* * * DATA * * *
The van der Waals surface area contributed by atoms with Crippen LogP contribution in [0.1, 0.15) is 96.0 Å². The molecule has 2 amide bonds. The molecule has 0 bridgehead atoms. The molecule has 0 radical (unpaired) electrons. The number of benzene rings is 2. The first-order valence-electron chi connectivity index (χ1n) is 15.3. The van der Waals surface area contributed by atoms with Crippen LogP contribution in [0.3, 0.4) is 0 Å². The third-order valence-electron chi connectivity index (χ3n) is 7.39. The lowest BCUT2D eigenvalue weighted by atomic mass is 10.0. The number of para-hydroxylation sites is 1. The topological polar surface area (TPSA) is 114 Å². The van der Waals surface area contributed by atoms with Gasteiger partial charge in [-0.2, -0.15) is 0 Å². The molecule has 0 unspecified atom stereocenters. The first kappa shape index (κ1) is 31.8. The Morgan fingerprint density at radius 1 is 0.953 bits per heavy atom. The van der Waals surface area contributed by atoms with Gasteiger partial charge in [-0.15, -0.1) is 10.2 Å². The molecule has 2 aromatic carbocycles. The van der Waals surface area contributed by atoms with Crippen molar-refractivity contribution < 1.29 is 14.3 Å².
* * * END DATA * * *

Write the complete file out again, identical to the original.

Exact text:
The van der Waals surface area contributed by atoms with Crippen LogP contribution in [0.1, 0.15) is 96.0 Å². The molecule has 2 amide bonds. The molecule has 0 bridgehead atoms. The molecule has 0 radical (unpaired) electrons. The number of benzene rings is 2. The first-order valence-electron chi connectivity index (χ1n) is 15.3. The van der Waals surface area contributed by atoms with Crippen LogP contribution in [0.3, 0.4) is 0 Å². The third-order valence-electron chi connectivity index (χ3n) is 7.39. The lowest BCUT2D eigenvalue weighted by atomic mass is 10.0. The number of para-hydroxylation sites is 1. The topological polar surface area (TPSA) is 114 Å². The van der Waals surface area contributed by atoms with Gasteiger partial charge in [-0.2, -0.15) is 0 Å². The molecule has 0 unspecified atom stereocenters. The first kappa shape index (κ1) is 31.8. The Morgan fingerprint density at radius 1 is 0.953 bits per heavy atom. The van der Waals surface area contributed by atoms with Gasteiger partial charge in [-0.15, -0.1) is 10.2 Å². The molecule has 2 aromatic carbocycles. The van der Waals surface area contributed by atoms with Crippen molar-refractivity contribution < 1.29 is 14.3 Å².